Whiskey, or whisky, is made from the fermented mash of grains, such as barley, rye, corn, and wheat. Most whiskeys are produced in Scotland, Ireland, Canada and the United States. Traditionally, Canadian and Scotch whiskies are spelled without the "e".
The flavor and quality of a whiskey is dependent on many factors: the type(s) of grain used, water source, how and how many times the whiskey is distilled, and how long and on what kind of barrels the whiskey is aged. There are several thousand brands of whiskey available, all with a different taste and quality. The taste and quality may even be different from one vintage to another.
There are three main American whiskey types:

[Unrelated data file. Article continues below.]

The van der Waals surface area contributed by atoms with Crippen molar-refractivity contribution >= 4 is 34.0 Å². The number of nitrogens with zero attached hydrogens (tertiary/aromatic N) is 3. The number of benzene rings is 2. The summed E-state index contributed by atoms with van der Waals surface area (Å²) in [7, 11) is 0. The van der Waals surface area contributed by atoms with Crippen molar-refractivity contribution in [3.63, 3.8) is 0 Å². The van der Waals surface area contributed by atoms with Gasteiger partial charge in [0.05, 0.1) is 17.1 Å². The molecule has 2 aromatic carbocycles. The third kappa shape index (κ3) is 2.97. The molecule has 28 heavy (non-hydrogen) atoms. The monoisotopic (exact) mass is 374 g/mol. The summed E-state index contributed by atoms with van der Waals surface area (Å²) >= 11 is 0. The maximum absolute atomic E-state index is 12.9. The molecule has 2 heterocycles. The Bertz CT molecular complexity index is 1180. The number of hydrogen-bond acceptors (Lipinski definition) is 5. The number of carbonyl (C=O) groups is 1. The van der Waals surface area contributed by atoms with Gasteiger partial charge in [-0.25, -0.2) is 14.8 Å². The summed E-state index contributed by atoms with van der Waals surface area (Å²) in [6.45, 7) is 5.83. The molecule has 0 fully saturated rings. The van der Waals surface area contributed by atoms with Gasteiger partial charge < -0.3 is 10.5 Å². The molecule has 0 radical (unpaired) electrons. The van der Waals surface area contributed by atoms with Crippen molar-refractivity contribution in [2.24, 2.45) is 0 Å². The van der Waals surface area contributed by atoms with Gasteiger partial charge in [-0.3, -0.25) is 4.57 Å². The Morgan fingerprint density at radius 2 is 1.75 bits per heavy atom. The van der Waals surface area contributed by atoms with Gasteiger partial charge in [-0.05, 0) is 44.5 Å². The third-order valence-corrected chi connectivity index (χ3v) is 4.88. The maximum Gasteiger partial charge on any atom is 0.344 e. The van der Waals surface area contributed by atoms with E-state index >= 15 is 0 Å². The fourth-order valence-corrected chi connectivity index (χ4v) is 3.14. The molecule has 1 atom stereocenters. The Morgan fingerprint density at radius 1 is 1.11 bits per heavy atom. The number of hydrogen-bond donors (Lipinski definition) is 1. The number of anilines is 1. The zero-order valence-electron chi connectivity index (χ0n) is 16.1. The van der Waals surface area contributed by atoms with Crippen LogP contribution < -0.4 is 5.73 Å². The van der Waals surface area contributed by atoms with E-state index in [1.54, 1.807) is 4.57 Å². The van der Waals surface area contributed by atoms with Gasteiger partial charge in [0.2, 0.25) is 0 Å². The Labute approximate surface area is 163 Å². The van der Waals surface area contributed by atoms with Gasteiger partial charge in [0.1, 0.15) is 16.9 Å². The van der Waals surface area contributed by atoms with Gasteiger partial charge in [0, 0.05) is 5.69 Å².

Straight whiskey is made from at least 51 percent of a grain. The distilled product must not exceed 160 proof (80 percent ABV), and must be aged for at least 2 years in oak barrels. The finished product, diluted with water, must be at least 80 proof. Typical straight whiskeys are Bourbon, Rye whiskey, and Tennessee whiskey (see related ingredients).
Light whiskey is distilled to higher than 160 proof and diluted with more water than straight whiskey. It is then stored in charred oak barrels. Light whiskeys are mainly used for blending.
Blended whiskey is made from a combination of two or more 100 proof straight whiskeys, blended with neutral spirits or light whiskeys. At least 20 percent of the blend must be straight whiskey. (See related ingredients)
In addition to American whiskey, other major whiskeys include Scotch, Irish whiskey, and Canadian whisky